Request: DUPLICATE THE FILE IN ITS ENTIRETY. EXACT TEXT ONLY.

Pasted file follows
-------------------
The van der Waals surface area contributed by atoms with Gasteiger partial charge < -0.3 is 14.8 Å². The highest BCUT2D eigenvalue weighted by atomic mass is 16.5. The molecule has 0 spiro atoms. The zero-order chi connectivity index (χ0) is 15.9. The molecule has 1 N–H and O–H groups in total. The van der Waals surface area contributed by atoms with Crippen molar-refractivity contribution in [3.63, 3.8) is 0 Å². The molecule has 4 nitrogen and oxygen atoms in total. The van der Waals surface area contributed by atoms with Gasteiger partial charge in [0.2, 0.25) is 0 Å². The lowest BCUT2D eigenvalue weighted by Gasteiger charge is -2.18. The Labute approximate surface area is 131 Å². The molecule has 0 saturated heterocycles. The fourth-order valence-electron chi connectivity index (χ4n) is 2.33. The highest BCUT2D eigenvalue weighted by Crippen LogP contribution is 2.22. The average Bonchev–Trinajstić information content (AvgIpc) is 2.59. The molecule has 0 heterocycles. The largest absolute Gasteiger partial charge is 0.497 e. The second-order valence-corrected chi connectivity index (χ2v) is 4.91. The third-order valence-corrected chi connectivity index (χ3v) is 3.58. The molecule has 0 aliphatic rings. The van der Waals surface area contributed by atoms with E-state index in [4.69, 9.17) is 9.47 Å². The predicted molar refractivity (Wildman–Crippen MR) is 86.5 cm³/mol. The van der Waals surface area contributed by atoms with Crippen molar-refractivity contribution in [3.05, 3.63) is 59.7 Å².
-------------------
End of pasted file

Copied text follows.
The van der Waals surface area contributed by atoms with Gasteiger partial charge < -0.3 is 14.8 Å². The highest BCUT2D eigenvalue weighted by atomic mass is 16.5. The molecule has 0 spiro atoms. The zero-order chi connectivity index (χ0) is 15.9. The molecule has 1 N–H and O–H groups in total. The van der Waals surface area contributed by atoms with Crippen molar-refractivity contribution in [3.63, 3.8) is 0 Å². The molecule has 4 nitrogen and oxygen atoms in total. The van der Waals surface area contributed by atoms with Gasteiger partial charge in [0.2, 0.25) is 0 Å². The lowest BCUT2D eigenvalue weighted by Gasteiger charge is -2.18. The Labute approximate surface area is 131 Å². The molecule has 0 saturated heterocycles. The fourth-order valence-electron chi connectivity index (χ4n) is 2.33. The highest BCUT2D eigenvalue weighted by Crippen LogP contribution is 2.22. The average Bonchev–Trinajstić information content (AvgIpc) is 2.59. The molecule has 0 heterocycles. The largest absolute Gasteiger partial charge is 0.497 e. The second-order valence-corrected chi connectivity index (χ2v) is 4.91. The third-order valence-corrected chi connectivity index (χ3v) is 3.58. The molecule has 0 aliphatic rings. The van der Waals surface area contributed by atoms with E-state index in [4.69, 9.17) is 9.47 Å². The predicted molar refractivity (Wildman–Crippen MR) is 86.5 cm³/mol. The van der Waals surface area contributed by atoms with Crippen molar-refractivity contribution in [3.05, 3.63) is 59.7 Å².